Football: Reunion in South Bend
Bill Brink | Wednesday, January 20, 2010
Without knowing it yet, Bob Diaco might have already endeared himself to those who follow his new football team.
When discussing the practice philosophy of addressing fundamentals, he listed those that were important.
“Blocking, tackling, block destruction,” he listed. He paused, then continued, “Tackling …”
He’ll fit right in.
Diaco takes over the position of defensive coordinator and inside linebackers coach. He coached with Irish coach Brian Kelly at Cincinnati in 2009 and at Central Michigan in 2005.
“We have along-standing relationship in this business, and I think we all know how important playing good defense is to winning football games,” Kelly said. “Couldn’t be more excited, more confident in our ability to play championship defense here at Notre Dame.”
It’s no surprise that Diaco, a Butkus Award finalist at Iowa in 1995, would know a thing or two about tackling. Diaco oozes passion for the game as he talks, expounding at length on defensive philosophies and teaching styles. He uses the words “passion” and “love” to describe the manner in which he coaches and, using St. Augustine, explains that he knows no other way.
“‘With love and diligence anything is possible,'” he quoted. “And that’s present in coaching and teaching every single day.
“My development includes being treated appropriately. I loved my coaches because they treated me wonderfully. … The language isn’t even in my head not to do this.”
The language that is in his head comes largely from Kelly, whom Diaco said he would follow anywhere.
“There’s not a better guy in America to work for, for me, than Brian Kelly,” he said.
Diaco started his coaching career at Iowa after graduation as a graduate assistant. He moved to Western Illinois, where he coached the running backs and special teams, before going to Eastern Michigan from 2001 to 2004. In 2005 he joined Kelly at Central Michigan for a year before going to Virginia, where he learned what he called the “true” 3-4 defense under Al Groh.
But he wanted the freedom to teach that Kelly provided, so he rejoined Kelly in Cincinnati in 2009.
“To be able to work with coach Kelly and be allowed to implement and work and teach, that’s what it’s about,” he said.
His defense had success last season, finishing in the top 10 in the nation in sacks and tackles for loss. It also had its share of challenges: in the final five games, the defense gave up an average of 39.4 points per game, including 45 to Connecticut, 44 to Pittsburgh and 51 in a Sugar Bowl loss to Florida.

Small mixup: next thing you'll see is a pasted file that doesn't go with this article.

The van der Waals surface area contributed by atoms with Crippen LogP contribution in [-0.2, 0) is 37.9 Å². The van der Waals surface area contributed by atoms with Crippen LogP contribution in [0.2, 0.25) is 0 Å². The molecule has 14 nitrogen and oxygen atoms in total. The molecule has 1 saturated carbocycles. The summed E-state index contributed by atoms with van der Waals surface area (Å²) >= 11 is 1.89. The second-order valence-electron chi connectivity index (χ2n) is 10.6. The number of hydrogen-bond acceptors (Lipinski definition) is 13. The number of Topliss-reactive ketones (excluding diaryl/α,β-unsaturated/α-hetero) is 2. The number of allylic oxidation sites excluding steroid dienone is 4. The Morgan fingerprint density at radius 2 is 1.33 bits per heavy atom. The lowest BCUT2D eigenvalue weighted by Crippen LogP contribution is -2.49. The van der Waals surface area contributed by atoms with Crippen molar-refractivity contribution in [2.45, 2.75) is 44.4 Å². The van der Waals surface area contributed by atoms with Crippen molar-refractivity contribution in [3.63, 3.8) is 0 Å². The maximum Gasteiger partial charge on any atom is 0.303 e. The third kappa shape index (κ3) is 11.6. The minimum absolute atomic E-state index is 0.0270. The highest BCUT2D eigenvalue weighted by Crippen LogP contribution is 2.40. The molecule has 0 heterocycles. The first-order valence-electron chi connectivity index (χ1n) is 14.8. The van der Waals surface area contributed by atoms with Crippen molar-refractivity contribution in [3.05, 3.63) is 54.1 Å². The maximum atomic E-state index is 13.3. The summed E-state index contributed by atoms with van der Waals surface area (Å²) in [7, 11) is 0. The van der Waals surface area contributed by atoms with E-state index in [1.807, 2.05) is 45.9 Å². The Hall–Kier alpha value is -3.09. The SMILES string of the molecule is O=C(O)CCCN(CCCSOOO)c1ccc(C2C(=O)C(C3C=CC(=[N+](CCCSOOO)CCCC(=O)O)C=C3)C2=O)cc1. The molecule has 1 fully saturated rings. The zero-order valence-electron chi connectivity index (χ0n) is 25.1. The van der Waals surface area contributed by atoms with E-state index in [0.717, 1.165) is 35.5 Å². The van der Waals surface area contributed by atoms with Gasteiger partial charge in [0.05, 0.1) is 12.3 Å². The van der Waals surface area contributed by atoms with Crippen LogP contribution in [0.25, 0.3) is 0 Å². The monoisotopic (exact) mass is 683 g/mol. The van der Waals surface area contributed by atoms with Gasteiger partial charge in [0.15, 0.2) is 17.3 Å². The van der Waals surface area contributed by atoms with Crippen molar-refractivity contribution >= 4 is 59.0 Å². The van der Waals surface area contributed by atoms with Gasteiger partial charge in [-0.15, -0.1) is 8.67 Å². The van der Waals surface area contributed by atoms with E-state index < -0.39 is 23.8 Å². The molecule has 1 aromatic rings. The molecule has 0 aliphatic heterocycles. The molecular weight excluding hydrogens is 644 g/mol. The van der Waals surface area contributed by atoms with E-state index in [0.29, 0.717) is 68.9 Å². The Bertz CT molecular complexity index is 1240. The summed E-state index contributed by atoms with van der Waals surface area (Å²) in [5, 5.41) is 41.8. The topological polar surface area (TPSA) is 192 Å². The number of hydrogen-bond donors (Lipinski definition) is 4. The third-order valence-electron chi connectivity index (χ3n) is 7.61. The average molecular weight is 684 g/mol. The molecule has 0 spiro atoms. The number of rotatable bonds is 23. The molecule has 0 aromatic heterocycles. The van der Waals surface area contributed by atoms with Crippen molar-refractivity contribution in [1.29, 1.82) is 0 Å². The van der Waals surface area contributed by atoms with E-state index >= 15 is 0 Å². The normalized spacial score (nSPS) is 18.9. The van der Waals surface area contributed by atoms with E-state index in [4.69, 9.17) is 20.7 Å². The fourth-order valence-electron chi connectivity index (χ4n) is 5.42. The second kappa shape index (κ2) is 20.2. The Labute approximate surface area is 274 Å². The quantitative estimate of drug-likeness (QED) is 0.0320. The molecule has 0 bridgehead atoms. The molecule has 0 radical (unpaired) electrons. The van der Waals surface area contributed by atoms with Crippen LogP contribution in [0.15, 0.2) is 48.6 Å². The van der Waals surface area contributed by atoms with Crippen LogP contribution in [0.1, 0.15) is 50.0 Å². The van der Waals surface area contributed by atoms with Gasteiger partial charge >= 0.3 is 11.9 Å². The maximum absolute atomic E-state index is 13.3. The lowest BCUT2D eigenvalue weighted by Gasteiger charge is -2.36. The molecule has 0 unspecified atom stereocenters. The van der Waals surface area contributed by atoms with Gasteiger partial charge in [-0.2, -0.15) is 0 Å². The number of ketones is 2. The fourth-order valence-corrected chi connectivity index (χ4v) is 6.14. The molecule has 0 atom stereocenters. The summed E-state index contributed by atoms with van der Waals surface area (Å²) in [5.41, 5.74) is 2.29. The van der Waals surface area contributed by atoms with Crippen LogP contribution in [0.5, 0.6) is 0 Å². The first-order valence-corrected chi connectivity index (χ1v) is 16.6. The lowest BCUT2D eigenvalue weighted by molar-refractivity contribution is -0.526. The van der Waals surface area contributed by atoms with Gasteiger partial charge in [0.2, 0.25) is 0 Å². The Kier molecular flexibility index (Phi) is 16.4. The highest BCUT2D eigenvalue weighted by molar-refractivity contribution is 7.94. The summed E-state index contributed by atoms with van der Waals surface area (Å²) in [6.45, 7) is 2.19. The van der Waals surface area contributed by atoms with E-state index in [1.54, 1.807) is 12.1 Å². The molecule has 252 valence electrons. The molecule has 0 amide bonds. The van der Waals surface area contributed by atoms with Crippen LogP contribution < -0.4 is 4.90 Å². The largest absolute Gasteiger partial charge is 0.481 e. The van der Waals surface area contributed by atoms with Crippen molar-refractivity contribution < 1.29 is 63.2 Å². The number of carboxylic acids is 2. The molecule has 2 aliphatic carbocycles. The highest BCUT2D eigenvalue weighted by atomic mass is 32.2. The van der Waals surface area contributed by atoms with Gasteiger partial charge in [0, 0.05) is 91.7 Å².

He also has to deal with Kelly’s quick-strike offense, which ranked dead last in time of possession last season and put his defense on the field for a large chunk of the game.
He’s fine with it.
“At the end of the game, we have one more point than them, awesome,” Diaco said. “It’s really how the game is put together and conducted to win the game.”
Diaco said he hasn’t gotten much of a chance to look at his personnel because he has focused on locking up the recruiting class and the players are going through strength and conditioning. But once he does start working with them, his style will stay the same as it has.
“The core principles for playing great defense don’t change wherever you are, wherever you’re at and whatever the previous defensive circumstances were,” he said.
That includes tackling, Notre Dame’s Achilles’ heel this season. Diaco said he and Kelly will work on tackling every day, because it needs to be worked every day. First, it takes players with the ability to make open-field tackles, he said. The up-tempo practice style, he said, helps defenders swarm to the ball and cut off angles. Finally, Kelly and Diaco have a variety of drills ranging from T-shirts and shorts to full pads.
“Coach Kelly will tee it up and we’ll go live,” he said.
The challenges facing Diaco and Notre Dame’s defense fall right into Diaco’s comfort zone, if you are to believe his body language. Whenever he speaks about football, he leans forward, his slate-blue eyes wide and excited as he explains his motivation.
“I love, love, love, always have, teaching young men, helping them become productive men through football,” he said. “That’s really it for me. What has me hit my two feet on the floor running every morning and go as long and hard as I possibly can is to try to help a young man become a man through football.”